Stepped-up enforcement in recent years and increased penalties for improper disclosure of patient information under HIPAA may lead hospitals and others to err on the side of caution, said Jane Hyatt Thorpe, an associate professor at George Washington University’s department of health policy and an expert on patient privacy.
“For a provider who’s uncertain about what information a provider may or may not be able to share, the easiest and safest route is to say no,” she said.
However, the law is actually quite permissive about providers disclosing information to family members and others who are involved in a patient’s care, said Thorpe.

“If the physician thinks it’s in [the] patient’s best interest to share information with mom or dad or whatever, they may do so,” she said.
They may also decide not to share information, however.
Generally, if a patient is unconscious and unable to give permission to discuss his medical information, a doctor may share details about his health with family and friends. But even if the patient is alert and able to make a choice, a health care provider can use discretion in deciding how much to tell family and friends.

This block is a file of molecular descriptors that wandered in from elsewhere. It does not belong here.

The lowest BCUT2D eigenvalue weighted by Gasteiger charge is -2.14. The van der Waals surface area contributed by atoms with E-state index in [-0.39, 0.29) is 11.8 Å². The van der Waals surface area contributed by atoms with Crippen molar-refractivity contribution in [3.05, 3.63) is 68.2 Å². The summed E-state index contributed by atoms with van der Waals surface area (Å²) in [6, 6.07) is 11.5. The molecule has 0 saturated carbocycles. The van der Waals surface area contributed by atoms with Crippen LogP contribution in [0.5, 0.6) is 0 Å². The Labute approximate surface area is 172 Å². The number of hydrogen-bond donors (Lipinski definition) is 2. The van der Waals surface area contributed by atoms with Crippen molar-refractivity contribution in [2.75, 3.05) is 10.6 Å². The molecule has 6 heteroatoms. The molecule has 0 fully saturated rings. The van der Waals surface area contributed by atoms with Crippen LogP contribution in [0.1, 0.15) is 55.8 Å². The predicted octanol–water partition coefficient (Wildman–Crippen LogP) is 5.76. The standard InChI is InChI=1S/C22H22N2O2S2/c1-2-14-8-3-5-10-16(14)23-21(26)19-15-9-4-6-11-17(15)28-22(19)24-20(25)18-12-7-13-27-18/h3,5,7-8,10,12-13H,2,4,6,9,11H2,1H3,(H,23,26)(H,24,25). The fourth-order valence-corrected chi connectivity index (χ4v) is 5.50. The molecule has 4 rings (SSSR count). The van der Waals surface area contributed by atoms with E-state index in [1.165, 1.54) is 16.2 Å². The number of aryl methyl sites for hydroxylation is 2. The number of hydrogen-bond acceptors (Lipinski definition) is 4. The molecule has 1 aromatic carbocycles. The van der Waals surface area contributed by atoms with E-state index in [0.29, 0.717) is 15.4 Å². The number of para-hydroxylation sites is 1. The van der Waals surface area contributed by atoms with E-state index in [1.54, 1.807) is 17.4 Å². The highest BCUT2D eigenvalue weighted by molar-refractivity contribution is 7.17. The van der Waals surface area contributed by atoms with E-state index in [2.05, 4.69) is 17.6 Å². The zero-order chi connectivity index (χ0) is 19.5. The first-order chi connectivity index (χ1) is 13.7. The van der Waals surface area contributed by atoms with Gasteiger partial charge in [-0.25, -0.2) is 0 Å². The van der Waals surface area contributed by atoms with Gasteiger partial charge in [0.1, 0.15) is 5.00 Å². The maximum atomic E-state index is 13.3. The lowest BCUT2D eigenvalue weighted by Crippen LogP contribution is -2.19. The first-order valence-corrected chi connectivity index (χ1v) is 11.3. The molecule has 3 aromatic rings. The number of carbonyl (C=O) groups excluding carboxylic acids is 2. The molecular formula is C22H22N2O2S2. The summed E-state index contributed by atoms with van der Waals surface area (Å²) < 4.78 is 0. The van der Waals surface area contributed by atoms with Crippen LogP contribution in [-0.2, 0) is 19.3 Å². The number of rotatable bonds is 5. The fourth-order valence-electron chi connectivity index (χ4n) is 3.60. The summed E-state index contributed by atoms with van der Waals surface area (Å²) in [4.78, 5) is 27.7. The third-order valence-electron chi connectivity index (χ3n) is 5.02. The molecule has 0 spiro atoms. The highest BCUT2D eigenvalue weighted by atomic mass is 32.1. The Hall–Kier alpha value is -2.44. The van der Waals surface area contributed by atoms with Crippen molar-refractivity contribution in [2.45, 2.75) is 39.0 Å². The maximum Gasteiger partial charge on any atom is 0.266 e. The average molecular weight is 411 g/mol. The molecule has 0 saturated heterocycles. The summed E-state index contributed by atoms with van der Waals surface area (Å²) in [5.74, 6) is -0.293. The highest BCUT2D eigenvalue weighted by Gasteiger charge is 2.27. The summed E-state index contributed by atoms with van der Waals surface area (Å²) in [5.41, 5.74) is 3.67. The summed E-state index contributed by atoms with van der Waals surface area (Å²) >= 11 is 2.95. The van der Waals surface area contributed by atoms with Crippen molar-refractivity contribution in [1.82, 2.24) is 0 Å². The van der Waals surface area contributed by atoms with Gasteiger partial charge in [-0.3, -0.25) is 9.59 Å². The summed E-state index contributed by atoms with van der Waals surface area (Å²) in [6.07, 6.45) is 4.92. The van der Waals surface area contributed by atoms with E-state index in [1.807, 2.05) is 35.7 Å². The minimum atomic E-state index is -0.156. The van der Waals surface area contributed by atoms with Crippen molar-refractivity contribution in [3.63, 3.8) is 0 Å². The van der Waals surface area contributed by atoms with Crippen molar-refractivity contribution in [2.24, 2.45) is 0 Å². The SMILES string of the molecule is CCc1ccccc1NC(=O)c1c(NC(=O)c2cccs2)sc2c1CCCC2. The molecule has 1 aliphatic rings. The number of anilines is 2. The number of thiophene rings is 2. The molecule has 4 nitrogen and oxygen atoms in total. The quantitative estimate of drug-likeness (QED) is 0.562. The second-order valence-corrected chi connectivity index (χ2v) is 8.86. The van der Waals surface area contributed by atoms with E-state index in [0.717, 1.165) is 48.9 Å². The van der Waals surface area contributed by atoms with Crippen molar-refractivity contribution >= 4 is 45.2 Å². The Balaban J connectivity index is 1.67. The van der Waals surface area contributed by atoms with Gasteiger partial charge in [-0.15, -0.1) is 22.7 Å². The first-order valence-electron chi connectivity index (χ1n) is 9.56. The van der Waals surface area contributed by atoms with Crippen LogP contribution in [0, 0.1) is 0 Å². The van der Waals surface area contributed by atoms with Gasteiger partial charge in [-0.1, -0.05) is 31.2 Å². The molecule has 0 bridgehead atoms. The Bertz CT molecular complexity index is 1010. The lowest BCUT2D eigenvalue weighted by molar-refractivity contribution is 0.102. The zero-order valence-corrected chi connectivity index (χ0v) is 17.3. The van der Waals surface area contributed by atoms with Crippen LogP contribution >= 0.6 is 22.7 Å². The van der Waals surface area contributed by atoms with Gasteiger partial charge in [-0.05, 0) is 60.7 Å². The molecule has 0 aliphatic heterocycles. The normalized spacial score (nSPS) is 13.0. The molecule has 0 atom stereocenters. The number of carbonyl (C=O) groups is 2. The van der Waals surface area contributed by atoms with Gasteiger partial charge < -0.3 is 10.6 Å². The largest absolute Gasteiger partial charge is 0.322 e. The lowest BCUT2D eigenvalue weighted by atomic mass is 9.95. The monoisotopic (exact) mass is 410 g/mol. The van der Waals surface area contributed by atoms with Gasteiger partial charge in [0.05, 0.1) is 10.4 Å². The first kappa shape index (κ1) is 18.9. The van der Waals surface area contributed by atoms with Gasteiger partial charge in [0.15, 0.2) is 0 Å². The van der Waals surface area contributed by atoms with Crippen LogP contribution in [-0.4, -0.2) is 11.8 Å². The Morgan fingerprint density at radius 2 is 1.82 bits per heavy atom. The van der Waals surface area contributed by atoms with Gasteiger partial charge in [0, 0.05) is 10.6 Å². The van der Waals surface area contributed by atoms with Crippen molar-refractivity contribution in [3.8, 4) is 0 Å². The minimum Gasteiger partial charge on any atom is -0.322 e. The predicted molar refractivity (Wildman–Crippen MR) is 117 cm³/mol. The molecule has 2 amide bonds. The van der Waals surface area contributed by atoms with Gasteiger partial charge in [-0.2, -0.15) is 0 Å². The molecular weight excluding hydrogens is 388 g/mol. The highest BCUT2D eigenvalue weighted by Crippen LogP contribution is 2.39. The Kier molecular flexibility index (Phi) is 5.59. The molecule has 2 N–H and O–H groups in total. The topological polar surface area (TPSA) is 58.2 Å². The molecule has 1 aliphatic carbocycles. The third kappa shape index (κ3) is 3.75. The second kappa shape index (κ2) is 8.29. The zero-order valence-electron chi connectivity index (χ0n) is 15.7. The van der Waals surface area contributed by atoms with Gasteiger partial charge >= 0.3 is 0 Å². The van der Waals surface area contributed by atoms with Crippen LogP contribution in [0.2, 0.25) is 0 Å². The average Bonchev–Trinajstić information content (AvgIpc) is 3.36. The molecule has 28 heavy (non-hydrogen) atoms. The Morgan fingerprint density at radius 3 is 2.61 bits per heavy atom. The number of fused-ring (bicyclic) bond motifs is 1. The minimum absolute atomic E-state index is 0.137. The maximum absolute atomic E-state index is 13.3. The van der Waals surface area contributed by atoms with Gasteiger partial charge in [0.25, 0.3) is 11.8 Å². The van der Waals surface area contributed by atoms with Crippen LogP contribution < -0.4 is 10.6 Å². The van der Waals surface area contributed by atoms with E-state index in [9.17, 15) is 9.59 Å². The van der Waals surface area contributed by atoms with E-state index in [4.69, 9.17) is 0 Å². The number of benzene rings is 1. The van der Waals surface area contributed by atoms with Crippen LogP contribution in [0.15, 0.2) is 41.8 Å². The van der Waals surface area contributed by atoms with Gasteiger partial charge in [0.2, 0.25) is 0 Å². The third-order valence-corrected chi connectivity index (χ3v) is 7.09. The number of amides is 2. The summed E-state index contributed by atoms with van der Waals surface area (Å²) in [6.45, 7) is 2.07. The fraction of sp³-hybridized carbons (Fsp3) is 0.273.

Dr. Wanda Filer, president of the American Academy of Family Physicians, recalled a patient who was an HIV-positive sex worker who didn’t want his family to know about his health, even as he was dying. She honored his wishes. “The family was left in the dark,” she said.
State laws may be more restrictive than HIPAA, requiring patient permission to disclose information to others, said Elizabeth Gray, a research scientist at George Washington University’s department of health policy. However, Virginia law generally follows HIPAA on disclosures, said Gray.
In Sean Meyers’ case, there are unanswered questions. For example, “we don’t know what the patient actually said to the providers,” said Filer.
“HIPAA does allow information to be shared with family or friends based on the patient’s wishes or, if the patient cannot make his/her wishes known, then based on the family member’s or friend’s involvement in the patient’s care,” the spokeswoman for Inova said. The health system’s privacy policy states that it may disclose a patient’s medical information to a friend or family member as permitted under HIPAA and provides details about how to request a form to restrict such disclosures.